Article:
author
chilihook (author)2016-08-08

Your deck came out great! I very much like the border around the edge, gives it a very high-end, finished feel. I'm curious about he blocks you used for footings and how deep they are in the ground. Are you concerned at all with them coming out of level due to freezing or water run off? I'd very much like to do an addition like this to my existing deck, but I have always been put off by the thought of having to dig - at least three feet down - through the ledge (my gosh - the LEDGE I have) and pour footings (to prevent movement due to freezing) when planning something like this. Your method would make it so much easier!

Thanks and great work!

author
seamster (author)chilihook2016-08-09

Thanks!

My blocks are buried only about 2 inches or so. I'm not terribly concerned with them coming out of level, as the ground the deck is on is very well settled and we don't actually see much rain where I live.

If further settling is a concern, you can make a deeper layer of paver base. The deeper you go, the more compacted the earth will be that you're starting on, and paver base doesn't really settle after being compacted. That's one option, or just use deep concrete anchors (non floating).

author
jeanneambro (author)2016-08-09

Very nice job! I'm planning on a floating deck to cover most of my patio and extend into what's still lawn. This will definitely provide me some direction. Just curious why you didn't use concrete blocks intended to hold the joists in place rather than just place them on top of pavers.

author
seamster (author)jeanneambro2016-08-09

Thank you!

Deck blocks would have required deeper holes to get them to the level I needed.

Also, the preformed slots require near-perfect placement of each block prior to building the frame, so for a ground-level deck like mine they are not necessary and actually create more work than needed.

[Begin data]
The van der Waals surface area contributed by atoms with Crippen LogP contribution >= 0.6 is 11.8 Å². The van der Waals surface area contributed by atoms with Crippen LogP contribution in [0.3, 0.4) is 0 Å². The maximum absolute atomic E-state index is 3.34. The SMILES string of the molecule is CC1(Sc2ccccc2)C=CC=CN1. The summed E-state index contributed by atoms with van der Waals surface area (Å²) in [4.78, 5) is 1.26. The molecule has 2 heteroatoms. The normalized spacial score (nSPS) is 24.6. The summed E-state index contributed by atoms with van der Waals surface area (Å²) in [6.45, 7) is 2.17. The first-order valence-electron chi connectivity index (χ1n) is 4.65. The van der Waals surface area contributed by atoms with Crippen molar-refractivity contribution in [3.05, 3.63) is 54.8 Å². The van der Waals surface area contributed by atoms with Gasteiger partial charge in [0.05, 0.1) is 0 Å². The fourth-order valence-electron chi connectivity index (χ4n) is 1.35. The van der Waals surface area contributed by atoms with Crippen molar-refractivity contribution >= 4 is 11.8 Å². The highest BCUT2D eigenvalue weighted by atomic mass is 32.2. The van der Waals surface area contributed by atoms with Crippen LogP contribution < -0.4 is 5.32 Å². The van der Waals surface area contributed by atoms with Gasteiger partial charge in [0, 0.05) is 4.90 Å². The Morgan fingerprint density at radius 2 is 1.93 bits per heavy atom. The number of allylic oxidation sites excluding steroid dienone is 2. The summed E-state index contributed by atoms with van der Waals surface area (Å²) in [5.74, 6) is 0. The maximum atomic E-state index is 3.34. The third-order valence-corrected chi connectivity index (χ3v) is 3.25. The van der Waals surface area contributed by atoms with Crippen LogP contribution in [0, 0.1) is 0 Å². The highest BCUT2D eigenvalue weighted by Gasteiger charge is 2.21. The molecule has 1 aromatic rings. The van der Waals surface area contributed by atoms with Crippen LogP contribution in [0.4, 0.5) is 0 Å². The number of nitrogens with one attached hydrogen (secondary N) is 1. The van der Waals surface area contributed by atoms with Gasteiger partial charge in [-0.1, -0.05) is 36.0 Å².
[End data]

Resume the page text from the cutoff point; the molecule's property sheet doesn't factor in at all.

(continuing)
Thank you for checking this out, and for the great question! :)

author
NYT1 (author)2016-08-09

Very nice work... I am right with you on the OCD thing. I have one question that wasn't brought up, even though you mentioned you are not in an area where frost causes upheaval issues: Why a floating deck vs. anchoring it to the ground? My guess was cost, but thought I'd ask. Thanks!

author
seamster (author)NYT12016-08-09

Great question! I updated the introduction to include the answer. Thanks for checking this out :)

author
immaculatelation (author)2016-08-09

Great attention to detail!

author
mickeypop (author)2016-08-09

A trick;

DON'T ATTACH IT TO THE HOUSE. leave a few inches and make it free standing.

when the assessors do updates they will try to make the deck added value and increase the realastate tax.

Almost all states in their legal jargon asses "attached".

I beat the assessment on a challenge and got the tax removed.

author
handmadewithashley (author)2016-08-08

Excellent work! If I had the yard space, I'd love to build something like this.

author
baecker03 (author)2016-08-07

next project, privacy fence so that you don't have to see the sand pit over the fence.

author
KittyLover16 (author)2016-08-07

It looks really nice......The shed makes it look super cute! Perfect for kids to play house.

author
shambuda2000 made it! (author)2016-08-07

Excellent work! This is, excluding your use of Trex decking, exactly the way that I constructed mine. Makes me wish I had documented mine for an Instructable! You've got my vote.

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Bio: I got an old sewing machine when I was just a kid, and I've been hooked on making stuff ever since. My name is ... More »